US auto is down – but not yet out. It will limp along for few more decades. The US is still the prime force in the computing industry – though not on the manufacturing side. US oil industry no longer dominates international markets the way they did in mid-20th century. The US nuclear industry faces increasing competition from a public sector French and Russian industry. The seemingly strong position of the US in agriculture is based on two aspects. Massive direct subsidies – of more than 8 billion dollars. And indirect subsidies of possibly another US$ 8 billion. Most of which goes to the 46000 farmers who account for 50% of the US agricultural production. The communication sector has again seen the erosion of US competitiveness – with the domination of GSM technology seemingly solid for another 10-15 years. The global financial markets were dominated by the US organizations in the past – but with the global financial crisis and the end to dollar dominance may see reduced clout for US firms.

Big Government ... Big oil ...

Big Government ... Big oil ...

With such an economic outlook over the next 10-25 years, what the US leadership may focus on, is Arctic oil. Oil will remain a strategic asset only with high prices (slower production increase and faster demand growth) and if no other energy source appears. Oil finds in the Atlantic and Pacific republics may spoil the party – for instance, Cuban oil.

Much like the respite of the North Sea oil to Britain, Arctic oil may provide a temporary halt to the slide in US economic dominance. If the US can lay its hands on a significant part of it!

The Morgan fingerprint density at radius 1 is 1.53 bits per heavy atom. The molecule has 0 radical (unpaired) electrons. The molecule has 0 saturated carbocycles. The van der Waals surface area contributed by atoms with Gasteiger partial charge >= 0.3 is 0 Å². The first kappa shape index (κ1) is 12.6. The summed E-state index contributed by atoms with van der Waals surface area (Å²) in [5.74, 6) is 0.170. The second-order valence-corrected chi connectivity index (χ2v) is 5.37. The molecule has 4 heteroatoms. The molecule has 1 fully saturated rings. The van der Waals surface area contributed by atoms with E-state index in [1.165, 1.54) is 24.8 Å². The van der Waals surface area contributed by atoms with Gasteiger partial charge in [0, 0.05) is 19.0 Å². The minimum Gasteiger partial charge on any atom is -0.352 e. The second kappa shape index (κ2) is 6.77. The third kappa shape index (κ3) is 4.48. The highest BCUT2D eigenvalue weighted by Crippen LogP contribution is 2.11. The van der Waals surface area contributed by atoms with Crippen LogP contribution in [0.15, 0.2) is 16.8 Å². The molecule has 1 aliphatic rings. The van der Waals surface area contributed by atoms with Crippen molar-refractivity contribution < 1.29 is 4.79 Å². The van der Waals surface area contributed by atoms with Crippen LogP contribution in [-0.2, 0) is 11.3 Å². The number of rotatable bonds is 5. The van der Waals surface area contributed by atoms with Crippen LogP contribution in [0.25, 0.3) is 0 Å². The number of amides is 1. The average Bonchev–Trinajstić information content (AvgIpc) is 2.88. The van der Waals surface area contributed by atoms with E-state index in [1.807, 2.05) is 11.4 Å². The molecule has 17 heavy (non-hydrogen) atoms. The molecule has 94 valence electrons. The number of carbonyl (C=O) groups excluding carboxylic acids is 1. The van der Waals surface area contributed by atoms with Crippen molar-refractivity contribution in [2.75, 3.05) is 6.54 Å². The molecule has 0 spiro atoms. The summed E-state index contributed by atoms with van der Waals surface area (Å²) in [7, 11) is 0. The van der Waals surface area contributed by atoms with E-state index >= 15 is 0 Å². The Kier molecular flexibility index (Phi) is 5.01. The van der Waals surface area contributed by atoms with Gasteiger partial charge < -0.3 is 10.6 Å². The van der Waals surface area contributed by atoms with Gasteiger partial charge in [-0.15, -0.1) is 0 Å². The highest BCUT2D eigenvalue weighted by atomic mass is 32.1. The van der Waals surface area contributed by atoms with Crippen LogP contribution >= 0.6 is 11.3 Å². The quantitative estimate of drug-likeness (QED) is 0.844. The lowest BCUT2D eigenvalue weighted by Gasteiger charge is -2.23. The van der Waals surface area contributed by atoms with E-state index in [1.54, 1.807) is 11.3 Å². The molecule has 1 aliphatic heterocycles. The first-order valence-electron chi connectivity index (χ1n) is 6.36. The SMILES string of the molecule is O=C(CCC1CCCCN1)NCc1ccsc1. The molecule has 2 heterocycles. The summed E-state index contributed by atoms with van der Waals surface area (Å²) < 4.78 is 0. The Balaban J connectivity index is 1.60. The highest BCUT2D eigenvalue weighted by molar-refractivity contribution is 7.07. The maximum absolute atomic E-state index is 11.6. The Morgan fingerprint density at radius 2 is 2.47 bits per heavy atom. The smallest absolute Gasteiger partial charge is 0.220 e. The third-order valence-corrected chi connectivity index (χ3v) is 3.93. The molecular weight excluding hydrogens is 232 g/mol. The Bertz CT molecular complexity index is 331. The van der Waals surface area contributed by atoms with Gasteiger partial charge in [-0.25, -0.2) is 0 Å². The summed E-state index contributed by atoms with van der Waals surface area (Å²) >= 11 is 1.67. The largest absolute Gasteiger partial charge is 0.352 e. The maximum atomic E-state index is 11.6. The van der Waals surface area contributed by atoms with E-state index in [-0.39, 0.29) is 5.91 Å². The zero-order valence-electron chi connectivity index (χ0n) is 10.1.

The other option is to nationalize the US economy. Like France, Germany and Italy. The economies of France, Germany and Italy are practically run by public sector monopolies – or subsidized behemoths, who make survival of competitors difficult by their ability to sustain losses – based on Government largesse.

The lure of ‘capitalism’ …

The Franco-German-Italian public sector model may be the only answer

The Franco-German-Italian public sector model may be the only answer

Why is the West so keen on calling these publc sector, subsidy driven regimes as Capitalism? Capitalism depended on looted capital and slave labour to prosper – resulting in the famous ‘laissez faire’ quip. Capitalists wanted and got ‘laissez faire’ capitalism – which was a ‘coda’ for unlimited slavery. The restrictions on laissez faire were actually restrictions on slaves.

Now under socialism, they get unlimited protection from ‘destructive’ competition. Which is being papered over by names like crony capitalism, free market capitalism. etc.,  etc.

After the multi-trillion dollar bailout, which has just begun, and with more than US$4 trillion with China, Japan, Russia and India, neither is the outcome certain nor is the outlook bright.

Last but not the least, we must remember the power wielded by the Chartered Companies of Europe – another word for public sector.  East India Company was a public sector company!

The Rest of the World needs to be careful of these public sector monsters!

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  1. Pravin
    July 30, 2009 at 5:20 am

    it is going to be difficult for the ruling elite to stand upto their western masters . years of training have taught them that status quo is the best response